Once the nights start getting longer, you might notice that the forests are quieter. That’s because the continuous hum of the drilling master is nowhere to be found.
What are they up to?
Despite the apparent silence, there’s a lot that goes on with a typical woodpecker during the winter, from finding warm homes to stocking up on food.
So, what do woodpeckers do in the winter, and how do they manage to survive the drop in temperature? Let’s find out!
Winter times can drastically affect woodpeckers simply by altering the availability of the life forms they feed on.
Yet, birds are smarter than we tend to give them credit for.
Here are some ways the crafty woodpeckers survive the harsh winter seasons:
In the United States, a lot of the common woodpecker species migrate down south to escape the cold.
The migration cycles start in fall around September, triggered by food scarcity with the first signs of winter.
Around April or March, the migrating birds tend to return to their native lands in the North. That’s usually when their breeding period begins.
Take the Williamson’s Sapsucker species as an example. The bulk of their summers is spent in the British Colombian mountains. They then visit Colorado for the breeding season. Meanwhile, they spend the winters around New Mexico.
However, some of them avoid migrating by just dropping their altitude in the mountain ranges they live in.
Author Note: Similarly, a portion of the Red-breasted Sapsucker population migrates back and forth between the Pacific coast and the inland in California.
Other species that travel to escape the cold weather are the Yellow-bellied Sapsucker and the Northern Flicker.
Some species prefer to stay in their regions despite the cold. For instance, the Downy, Hairy, Red-bellied, and Pileated Woodpeckers are all non-migratory birds.
Although they might move very slightly depending on food availability, these species tend to stay in more or less the same region.
To find protection in their home forests, they chisel protective holes in tree trunks. Since it takes a while, the bird starts during the fall in preparation for the upcoming winter.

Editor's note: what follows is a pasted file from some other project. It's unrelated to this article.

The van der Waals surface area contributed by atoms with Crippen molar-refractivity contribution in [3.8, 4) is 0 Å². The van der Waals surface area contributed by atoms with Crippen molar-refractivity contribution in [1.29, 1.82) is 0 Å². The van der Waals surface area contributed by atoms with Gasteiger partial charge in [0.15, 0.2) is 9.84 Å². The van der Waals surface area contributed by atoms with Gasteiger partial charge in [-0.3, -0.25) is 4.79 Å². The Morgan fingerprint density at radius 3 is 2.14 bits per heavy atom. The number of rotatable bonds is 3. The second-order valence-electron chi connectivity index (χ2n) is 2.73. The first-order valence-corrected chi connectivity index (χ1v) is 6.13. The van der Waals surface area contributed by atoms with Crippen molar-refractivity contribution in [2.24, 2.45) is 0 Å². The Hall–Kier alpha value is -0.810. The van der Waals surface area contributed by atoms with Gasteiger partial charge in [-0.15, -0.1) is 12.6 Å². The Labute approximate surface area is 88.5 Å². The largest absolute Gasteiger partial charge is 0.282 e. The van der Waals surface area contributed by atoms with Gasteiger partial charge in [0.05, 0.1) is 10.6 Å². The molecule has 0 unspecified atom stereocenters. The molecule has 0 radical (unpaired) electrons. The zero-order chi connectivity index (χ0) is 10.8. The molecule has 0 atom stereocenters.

It can be quite the hard work to empty a hole that’s large enough to hold its body. However, the bird will desperately need it for protection once the cold nights start rolling in.
Top Tip: In the winter, the non-migratory woodpeckers spend the majority of the day in the warmth of their cozy quarters.
The same kind of excavated nests holds the offspring until they’re old enough to create their own hideaways.
One of the main issues that winter brings to woodpeckers (and other birds, for that matter) is how scarce certain food becomes.
For one, some of the phloem tubes that carry nutrients through the trees tend to freeze and burst.
While the tree will end up being fine since it has a bunch more phloem tubes to compensate for it, the birds suffer. Mainly because the amount of sap available is much less than usual.
To make matters a little more complicated, the bug population can also decline during the winter. That’s because they also hibernate or migrate.
That’s why the woodpeckers shift their diet to other available resources, like wintering berries, nuts, and seeds.
Although the surviving insects will be inactive and hard to hunt, the bird might still be able to pick larvae tunneled into trunks.
As a final resort, woodpeckers around cities can use suet feeders as a supplemental food source.
No, woodpeckers aren’t particularly active in the winter. Instead, their activity peaks during the Spring, around their breeding season.
That’s when the forests are filled with drumming and drilling sounds.
After all, the bird doesn’t just peck to chisel out tree cavities for nesting and food storage. It’s often tied to breeding and territorial behavior.
The males tend to use their peaks and tap on tree trunks to establish dominance over their space. The beat of the successive taps is what sounds to us like a reverberating drum.
Plus, you’re more likely to hear the woodpeckers during the first of sunlight, anyway.
If you live somewhere with wintering woodpeckers, you can use the chance for a sighting. You’ll need to look for ways to attract the little drummers to your backyard, though.
One safe way to do that is by hanging suet feeders.
You can easily get beef suet packs from the nearest store, but you can also make them at home. It’s even possible to wrap it in wax paper and refrigerate it for later.
For the bird, store-bought and homemade suet are all the same. It’s the general atmosphere that actually matters.
Author Note: Just remember that it’s generally not recommended to interfere with wildlife. So, don’t leave your suet feeders out during the warm weather. Otherwise, it could melt on their plumage, clog the pores, and cause feather loss.
So, what do woodpeckers do in the winter?
They mostly limit their activity, stay in homes that they chiseled in trees, and alter their diets to what they can find around.
That’s why hanging suet feeders seasonally can be a good move for those who’re looking to attract the drummer bird to their backyards.
Other species might migrate even before the winter season starts. That’s another way to escape the extremely low temperatures.
All in all, each woodpecker species is more than well equipped to deal with the season changes that we can only stand and watch in awe!
Woodpeckers, like most birds, are most active during the spring months. This is when you are likely to hear them drilling, in particular.
Some do and others rely on a supply of winter berries.
Woodpeckers drum most in spring but they may continue to a less extent during the rest of the year. They are early starters and may begin their spring drumming in February, which is definitely still winter.